A nice visit from a pro

Earlier this month I invited Christopher Davis, who writes “The Classical Guitar Blog” at http://classicalguitarblog.net, to have a look at my new blog.

He wrote me a nice private email, with some general suggestions on having a succesful blog. He also made some points where he took issue with statements that I made, so I thought I’d address a couple of them.

No, I don’t dislike classical guitarists! I do find them a bit stuffy and overly formal at times, though. It’s not as bad as it used to be, because most classical guitarists my age or younger came up playing rock (which can’t be stuffy) and then decided to cross over into classical because rock was no longer challenging to them, or they had blown out their ears from all the loud amplification, or other reasons. Now when I was a singer in music college, twenty years ago, I was a classical elitist snob in a school where most of the voice majors were studying jazz, country and pop, so I know what it’s like to be a snob. It took me a long while to come down from that.

You may not know me, but all my life I’ve been the kind of guy who wants to figure out different ways to do things from the standard method. Kinda funny since I’m a pretty conservative, conventional guy otherwise. Since 1987, I’ve set my computer keyboards to type according to the Dvorak keyboard layout, for instance. After mastering the traditional QWERTY keyboard layout and using it for ten years, I decided to start over from scratch and learn a totally different system for typing. And I became a much faster and more accurate typist as a result. Still, all these years later, I find myself constantly having to justify to people what the heck Dvorak is and why I insist on using it.

Sometimes I obsess about how to be unconventional, and spend more time thinking up different ways to do things than I spend on actually getting anything done. Call it attention deficit disorder and obsessive compulsive disorder, if you will.

But that’s why I decided to write this blog. You can get authoritative, conventional advice on playing guitar from a lot of places. I want to offer something different, from my own unique, skewed perspective. I plan on not boring you.

Christopher Davis challenged me by writing “a majority of the classical guitar repertoire is not, ‘music that was written for other instruments and ensembles, ‘transcribed’ to fit onto a guitar.”‘ So obviously I disagree with you on many points,…”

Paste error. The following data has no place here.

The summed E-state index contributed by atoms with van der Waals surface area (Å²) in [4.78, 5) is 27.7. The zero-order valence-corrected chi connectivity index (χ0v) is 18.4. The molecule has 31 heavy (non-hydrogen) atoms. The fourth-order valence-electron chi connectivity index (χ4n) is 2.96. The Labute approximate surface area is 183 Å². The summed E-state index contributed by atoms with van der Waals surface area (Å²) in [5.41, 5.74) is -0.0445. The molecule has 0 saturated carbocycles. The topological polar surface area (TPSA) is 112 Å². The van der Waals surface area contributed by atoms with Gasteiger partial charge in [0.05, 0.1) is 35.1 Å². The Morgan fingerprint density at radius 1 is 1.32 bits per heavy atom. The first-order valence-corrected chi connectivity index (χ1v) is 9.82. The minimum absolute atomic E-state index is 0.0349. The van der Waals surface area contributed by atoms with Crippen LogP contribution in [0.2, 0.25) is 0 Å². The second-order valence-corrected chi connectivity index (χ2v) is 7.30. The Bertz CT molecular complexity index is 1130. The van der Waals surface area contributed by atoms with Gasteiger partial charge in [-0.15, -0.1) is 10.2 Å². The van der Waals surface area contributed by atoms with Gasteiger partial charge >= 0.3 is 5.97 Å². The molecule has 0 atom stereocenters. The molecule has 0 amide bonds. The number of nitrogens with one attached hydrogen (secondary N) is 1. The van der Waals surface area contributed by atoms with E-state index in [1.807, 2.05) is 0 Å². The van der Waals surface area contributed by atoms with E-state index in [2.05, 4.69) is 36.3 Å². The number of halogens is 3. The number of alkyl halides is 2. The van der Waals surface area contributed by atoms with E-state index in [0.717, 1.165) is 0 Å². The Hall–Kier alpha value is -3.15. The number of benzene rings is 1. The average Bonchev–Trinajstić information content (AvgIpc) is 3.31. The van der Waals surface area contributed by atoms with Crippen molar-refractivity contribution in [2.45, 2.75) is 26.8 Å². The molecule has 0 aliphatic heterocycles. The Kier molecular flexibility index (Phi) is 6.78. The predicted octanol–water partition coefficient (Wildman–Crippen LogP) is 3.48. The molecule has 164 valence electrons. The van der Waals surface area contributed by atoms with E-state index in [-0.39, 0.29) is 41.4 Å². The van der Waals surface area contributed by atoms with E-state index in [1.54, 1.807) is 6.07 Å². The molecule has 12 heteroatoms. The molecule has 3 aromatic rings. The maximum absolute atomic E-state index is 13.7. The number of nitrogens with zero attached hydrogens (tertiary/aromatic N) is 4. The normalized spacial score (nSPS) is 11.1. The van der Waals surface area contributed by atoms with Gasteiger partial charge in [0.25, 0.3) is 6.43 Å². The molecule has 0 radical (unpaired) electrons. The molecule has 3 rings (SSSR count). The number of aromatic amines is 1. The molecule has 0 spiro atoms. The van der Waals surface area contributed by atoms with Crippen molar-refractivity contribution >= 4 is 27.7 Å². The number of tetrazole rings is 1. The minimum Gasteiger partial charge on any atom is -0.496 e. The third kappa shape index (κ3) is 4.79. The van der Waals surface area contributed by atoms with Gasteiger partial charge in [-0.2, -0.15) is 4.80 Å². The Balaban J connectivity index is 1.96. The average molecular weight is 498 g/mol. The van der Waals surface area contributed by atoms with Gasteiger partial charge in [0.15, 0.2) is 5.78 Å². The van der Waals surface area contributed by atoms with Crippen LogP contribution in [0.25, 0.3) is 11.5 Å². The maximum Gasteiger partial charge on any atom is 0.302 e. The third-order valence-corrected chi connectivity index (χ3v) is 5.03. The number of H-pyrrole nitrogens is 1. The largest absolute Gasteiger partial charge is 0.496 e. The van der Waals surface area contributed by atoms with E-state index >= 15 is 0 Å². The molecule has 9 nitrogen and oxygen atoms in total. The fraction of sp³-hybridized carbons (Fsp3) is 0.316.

Well, he’s right in one sense. There is of course a considerable repertoire of wonderful music composed expressly for the guitar. But that’s not the kind of music that I’m going to be working on, so I won’t be writing much about it.

I’m working with a group that wants to play weddings and casuals, so we are going to be working on the classic Protestant wedding music (iTunes link provided), moldy old stuff like Pachebel’s Canon in D, which was originally written for a string section and a keyboard continuo. We are going to be working on instrumental arrangements of a lot of music that was originally written for singers. Clearly, though, a lot of what classical guitarists, solo or ensemble, learn to play, is stuff that was not originally written for guitar. Think of Albeniz’ Iberia Suite. It was written for solo piano, but you never heard the original solo piano versions. You hear wonderful, challenging transcriptions for solo or duo classical guitar, like those of John Williams in his classic album Echoes of Spain. And the first classical guitar album I really listened to carefully, when I was only 13, was Christopher Parkening‘s In the Classic Style—Bach, which is all transcriptions, including stuff from Scarlatti, Handel and Couperin, pieces originally written for keyboard. Bach lute suites for guitar, anybody? Bach’s cello suites and violin partitas for classical guitar? Big sellers.

Historically, I believe (take issue with me if you like), the classical guitar was rejected by the larger group of classical musicians and listeners as being a mere folk instrument. Classical guitar gained legitimacy when artists made their own arrangements of well-known classical music written for other instruments. A good deal of the classic Segovia and Julian Bream repertoire is older classical music written for other instruments. This is not to discount the brilliant pioneering work of Sor, Tarrega and Giuliani. And we haven’t even addressed 20th and 21st century guitar music–which, again, is not the sort of repertoire I’ll be working on.

In this blog, I’ll try to write mostly about things that I have direct experience with.